“This section also offered a refreshing alternative to the stereotypical form of delicate females that dance en pointe in tutus”
Bourne further displays his diverse choreographic abilities by implementing scenes that are of a slightly different style when compared to traditional versions of Swan Lake. For instance, Act 3 Scene 2, featuring The Royal Ball, was particularly noticeable with the arrival of the Princesses; each with their own captivating characteristic flare. This scene contained a plethora of ballroom dances, which provided the audience with a sense of sophistication and sensuality. Moreover, Bourne supplies a comical twist in Act 2, with the traditional ‘Danse des petits cygnes’ being performed by 4 flamboyant males; a winning addition that received many laughs from the audience. As well as serving entertainment purposes, this section also offered a refreshing alternative to the stereotypical form of delicate females that dance en pointe in tutus.
Set and Costume Designer Lez Brotherston also went above and beyond to ensure that these elements were on the same level as the rest of the production, since they were often relied upon to help define the characters and situate the scene appropriately. The structures that made up the sets were strategically positioned around the peripherals of the stage, often forming a frame which allowed the dancers adequate space in which to move. Furthermore, props such as tables, chairs and beds were effectively incorporated into the dances. As well as helping to indicate where the scene is taking place, the performers could also climb on top of them, which added the dynamic of levelling into the routines.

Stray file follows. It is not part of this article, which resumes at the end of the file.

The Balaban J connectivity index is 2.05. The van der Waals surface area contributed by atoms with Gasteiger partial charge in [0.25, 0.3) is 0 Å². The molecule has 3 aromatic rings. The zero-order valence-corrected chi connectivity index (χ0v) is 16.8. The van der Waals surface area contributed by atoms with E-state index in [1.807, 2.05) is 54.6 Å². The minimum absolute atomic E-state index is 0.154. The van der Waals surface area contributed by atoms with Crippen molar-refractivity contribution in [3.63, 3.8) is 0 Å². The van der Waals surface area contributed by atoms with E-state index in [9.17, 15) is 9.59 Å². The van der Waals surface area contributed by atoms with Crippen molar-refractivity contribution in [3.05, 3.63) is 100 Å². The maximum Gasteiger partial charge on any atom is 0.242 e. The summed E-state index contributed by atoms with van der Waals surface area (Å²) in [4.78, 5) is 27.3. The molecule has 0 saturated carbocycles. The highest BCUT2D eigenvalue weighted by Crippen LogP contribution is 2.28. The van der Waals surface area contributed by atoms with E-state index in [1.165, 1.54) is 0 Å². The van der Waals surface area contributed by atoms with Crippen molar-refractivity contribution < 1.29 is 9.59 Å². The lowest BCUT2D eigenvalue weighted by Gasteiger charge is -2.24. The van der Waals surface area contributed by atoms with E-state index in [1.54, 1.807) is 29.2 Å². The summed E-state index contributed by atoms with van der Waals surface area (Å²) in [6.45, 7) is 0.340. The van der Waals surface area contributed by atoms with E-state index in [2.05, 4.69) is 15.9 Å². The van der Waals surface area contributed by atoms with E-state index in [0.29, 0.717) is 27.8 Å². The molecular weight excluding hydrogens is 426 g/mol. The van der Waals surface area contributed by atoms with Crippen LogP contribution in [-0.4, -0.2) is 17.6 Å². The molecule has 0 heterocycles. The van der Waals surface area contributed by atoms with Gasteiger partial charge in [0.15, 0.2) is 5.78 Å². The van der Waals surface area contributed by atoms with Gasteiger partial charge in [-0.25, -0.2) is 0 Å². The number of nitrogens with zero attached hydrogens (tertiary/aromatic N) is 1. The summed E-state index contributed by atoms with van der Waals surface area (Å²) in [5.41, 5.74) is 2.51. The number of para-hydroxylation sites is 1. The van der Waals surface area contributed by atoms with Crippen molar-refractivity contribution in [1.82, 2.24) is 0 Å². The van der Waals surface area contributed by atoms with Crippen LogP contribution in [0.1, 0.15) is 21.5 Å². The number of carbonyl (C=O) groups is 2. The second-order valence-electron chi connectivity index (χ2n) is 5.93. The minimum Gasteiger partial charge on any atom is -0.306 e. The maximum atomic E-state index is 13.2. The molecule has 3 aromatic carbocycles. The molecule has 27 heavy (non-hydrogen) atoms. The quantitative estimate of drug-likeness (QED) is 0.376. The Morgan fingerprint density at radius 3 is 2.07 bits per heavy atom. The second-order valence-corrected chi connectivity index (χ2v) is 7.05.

“The Queen’s dresses were striking”
In terms of costume design, The Queen’s dresses were striking and the divine detailing enabled her superior status to be expressed. The black sparkling outfits of the Princesses in Act 3 Scene 2 were also stunning and they largely helped to form the unique personalities of each female. However, I do feel that at times, the length of their costumes sometimes deducted from what we could see of their performance, especially when it came to movements such as développé’s. Nevertheless, the interaction of both costume and set design helped to tell Bourne’s interpreted tale in an unforgettable way.
“This was a performance I was hoping would never come to an end”
In conclusion, this was a performance I was hoping would never come to an end. Whilst many of its elements took me by surprise, such as the prominent comedic aspects and the modernity interjected into its context, I left the production feeling lucky to have experienced something so well crafted. The main factor I extracted from the performance was how explicit it was that every single performer wanted to be on stage, almost as if they were fighting to return the next day. I recommend this production because it really does have something for everyone, regardless of whether you prefer traditional ballet or not, it is undoubtedly compelling from start to finish.
Featured image courtesy of Sian Baldwin.